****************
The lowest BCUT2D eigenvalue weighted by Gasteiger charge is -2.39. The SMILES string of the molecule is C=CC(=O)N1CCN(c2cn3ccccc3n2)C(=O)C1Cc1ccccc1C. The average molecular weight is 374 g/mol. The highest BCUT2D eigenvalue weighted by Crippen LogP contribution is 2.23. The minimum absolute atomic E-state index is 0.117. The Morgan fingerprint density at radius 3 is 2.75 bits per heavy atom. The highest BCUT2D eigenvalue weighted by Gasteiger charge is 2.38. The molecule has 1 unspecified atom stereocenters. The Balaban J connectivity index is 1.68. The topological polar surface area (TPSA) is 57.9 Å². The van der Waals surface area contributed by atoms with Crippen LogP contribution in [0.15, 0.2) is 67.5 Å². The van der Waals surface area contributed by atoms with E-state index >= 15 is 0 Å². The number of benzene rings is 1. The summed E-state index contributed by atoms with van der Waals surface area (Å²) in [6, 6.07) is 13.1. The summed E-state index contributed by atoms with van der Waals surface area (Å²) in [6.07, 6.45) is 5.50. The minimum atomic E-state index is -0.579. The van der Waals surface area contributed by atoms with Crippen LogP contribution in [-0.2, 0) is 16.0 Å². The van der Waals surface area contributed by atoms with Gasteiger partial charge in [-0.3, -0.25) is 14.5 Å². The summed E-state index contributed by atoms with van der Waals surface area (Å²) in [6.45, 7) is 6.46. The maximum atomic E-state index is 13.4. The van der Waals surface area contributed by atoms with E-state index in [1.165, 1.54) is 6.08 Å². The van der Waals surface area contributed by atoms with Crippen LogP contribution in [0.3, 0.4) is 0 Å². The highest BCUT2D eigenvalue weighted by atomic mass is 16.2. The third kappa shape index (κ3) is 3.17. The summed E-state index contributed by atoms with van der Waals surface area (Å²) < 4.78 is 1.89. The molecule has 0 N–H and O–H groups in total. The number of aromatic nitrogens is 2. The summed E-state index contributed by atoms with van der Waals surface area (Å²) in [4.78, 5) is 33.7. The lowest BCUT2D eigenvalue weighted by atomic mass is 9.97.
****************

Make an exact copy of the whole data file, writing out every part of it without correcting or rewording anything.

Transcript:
The lowest BCUT2D eigenvalue weighted by Gasteiger charge is -2.39. The SMILES string of the molecule is C=CC(=O)N1CCN(c2cn3ccccc3n2)C(=O)C1Cc1ccccc1C. The average molecular weight is 374 g/mol. The highest BCUT2D eigenvalue weighted by Crippen LogP contribution is 2.23. The minimum absolute atomic E-state index is 0.117. The Morgan fingerprint density at radius 3 is 2.75 bits per heavy atom. The highest BCUT2D eigenvalue weighted by Gasteiger charge is 2.38. The molecule has 1 unspecified atom stereocenters. The Balaban J connectivity index is 1.68. The topological polar surface area (TPSA) is 57.9 Å². The van der Waals surface area contributed by atoms with Crippen LogP contribution in [0.15, 0.2) is 67.5 Å². The van der Waals surface area contributed by atoms with E-state index >= 15 is 0 Å². The number of benzene rings is 1. The summed E-state index contributed by atoms with van der Waals surface area (Å²) in [6, 6.07) is 13.1. The summed E-state index contributed by atoms with van der Waals surface area (Å²) in [6.07, 6.45) is 5.50. The minimum atomic E-state index is -0.579. The van der Waals surface area contributed by atoms with Crippen LogP contribution in [-0.2, 0) is 16.0 Å². The van der Waals surface area contributed by atoms with Gasteiger partial charge in [-0.3, -0.25) is 14.5 Å². The summed E-state index contributed by atoms with van der Waals surface area (Å²) in [6.45, 7) is 6.46. The maximum atomic E-state index is 13.4. The van der Waals surface area contributed by atoms with E-state index in [1.165, 1.54) is 6.08 Å². The van der Waals surface area contributed by atoms with Crippen LogP contribution in [0.3, 0.4) is 0 Å². The highest BCUT2D eigenvalue weighted by atomic mass is 16.2. The third kappa shape index (κ3) is 3.17. The summed E-state index contributed by atoms with van der Waals surface area (Å²) < 4.78 is 1.89. The molecule has 0 N–H and O–H groups in total. The number of aromatic nitrogens is 2. The summed E-state index contributed by atoms with van der Waals surface area (Å²) in [4.78, 5) is 33.7. The lowest BCUT2D eigenvalue weighted by atomic mass is 9.97.